Moving without giving proper notice
If you do not give the right amount of notice when you move out and do not take any of the other steps described in this booklet, your tenancy will not end when you move out. And you might owe rent for the time until your tenancy does end.
If you gave a notice that was not valid, your tenancy will end on the earliest date that it could have ended if your notice had been valid.
If you did not give any notice, the rule is the same, except that the law pretends you gave a valid notice on the day your landlord found out you had moved.
Your tenancy can end sooner if a new tenant moves in. Your landlord must try to find a new tenant as soon as possible, rather than waiting until your tenancy ends. So it is usually a good idea to make it easier for your landlord to rent the place to someone else. For example, you can make sure your landlord knows when you will be moving, even if you cannot give proper notice.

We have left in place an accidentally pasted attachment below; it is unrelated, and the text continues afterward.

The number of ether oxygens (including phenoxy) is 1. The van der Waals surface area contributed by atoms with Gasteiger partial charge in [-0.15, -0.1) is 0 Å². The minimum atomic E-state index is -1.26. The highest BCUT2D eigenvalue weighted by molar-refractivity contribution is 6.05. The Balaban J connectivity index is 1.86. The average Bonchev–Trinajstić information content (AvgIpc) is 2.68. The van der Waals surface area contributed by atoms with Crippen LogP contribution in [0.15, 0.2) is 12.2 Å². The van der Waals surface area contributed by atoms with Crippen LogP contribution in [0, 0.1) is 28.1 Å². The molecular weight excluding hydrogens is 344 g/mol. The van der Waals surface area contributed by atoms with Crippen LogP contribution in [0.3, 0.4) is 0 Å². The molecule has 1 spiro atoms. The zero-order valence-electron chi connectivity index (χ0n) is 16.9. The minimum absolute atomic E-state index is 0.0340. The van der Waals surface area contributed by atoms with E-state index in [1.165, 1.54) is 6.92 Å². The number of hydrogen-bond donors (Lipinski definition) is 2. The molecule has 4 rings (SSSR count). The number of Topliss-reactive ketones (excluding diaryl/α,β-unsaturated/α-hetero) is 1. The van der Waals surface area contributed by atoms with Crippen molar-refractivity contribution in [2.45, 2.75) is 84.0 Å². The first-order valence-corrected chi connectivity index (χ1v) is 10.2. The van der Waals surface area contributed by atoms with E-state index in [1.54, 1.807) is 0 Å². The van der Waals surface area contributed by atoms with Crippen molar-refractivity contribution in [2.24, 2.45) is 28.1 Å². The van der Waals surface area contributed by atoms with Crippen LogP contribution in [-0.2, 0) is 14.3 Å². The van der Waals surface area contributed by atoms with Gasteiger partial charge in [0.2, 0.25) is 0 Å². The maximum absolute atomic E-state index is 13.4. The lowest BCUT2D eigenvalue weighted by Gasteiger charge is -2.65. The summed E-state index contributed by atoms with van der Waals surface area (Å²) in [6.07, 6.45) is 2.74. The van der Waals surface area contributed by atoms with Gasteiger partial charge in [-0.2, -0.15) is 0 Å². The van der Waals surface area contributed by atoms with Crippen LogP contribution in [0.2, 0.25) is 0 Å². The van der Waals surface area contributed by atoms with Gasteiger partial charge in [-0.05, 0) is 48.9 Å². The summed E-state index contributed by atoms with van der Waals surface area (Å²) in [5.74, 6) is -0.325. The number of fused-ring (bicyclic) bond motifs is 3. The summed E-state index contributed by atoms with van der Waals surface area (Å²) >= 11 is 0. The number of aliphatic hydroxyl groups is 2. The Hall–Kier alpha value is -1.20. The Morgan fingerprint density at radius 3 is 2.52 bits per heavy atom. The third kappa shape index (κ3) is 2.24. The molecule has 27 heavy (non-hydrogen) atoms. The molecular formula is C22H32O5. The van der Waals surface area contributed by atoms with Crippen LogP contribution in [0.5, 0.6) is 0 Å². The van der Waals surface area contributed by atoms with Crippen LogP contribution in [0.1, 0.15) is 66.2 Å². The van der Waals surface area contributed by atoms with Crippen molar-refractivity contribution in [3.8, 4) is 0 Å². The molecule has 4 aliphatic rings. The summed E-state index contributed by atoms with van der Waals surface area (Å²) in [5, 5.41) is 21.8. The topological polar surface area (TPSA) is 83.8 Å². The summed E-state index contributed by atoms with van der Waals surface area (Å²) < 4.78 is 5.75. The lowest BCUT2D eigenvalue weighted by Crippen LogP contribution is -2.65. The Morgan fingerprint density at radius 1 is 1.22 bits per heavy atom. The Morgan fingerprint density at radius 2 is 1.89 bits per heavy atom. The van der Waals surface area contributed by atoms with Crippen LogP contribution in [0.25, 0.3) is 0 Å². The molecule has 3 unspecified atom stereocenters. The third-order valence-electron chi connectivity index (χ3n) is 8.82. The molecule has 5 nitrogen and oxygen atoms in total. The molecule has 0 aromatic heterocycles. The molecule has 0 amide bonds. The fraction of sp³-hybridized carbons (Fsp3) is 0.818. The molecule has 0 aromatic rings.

Getting evicted on purpose
Sometimes tenants who want to end their tenancy early try to get evicted on purpose, because if they move out by the termination date on their landlord's eviction notice, they will not be responsible for any rent after that date.
But if you do this, your landlord might try to sue you in court for other money. For example, your landlord might sue you for the cost of looking for another tenant or for lost rent if your landlord cannot find another tenant right away.
The law is not clear about whether you would have to pay any of this. A judge might make you pay, especially if the judge thinks you did something on purpose to make the landlord evict you.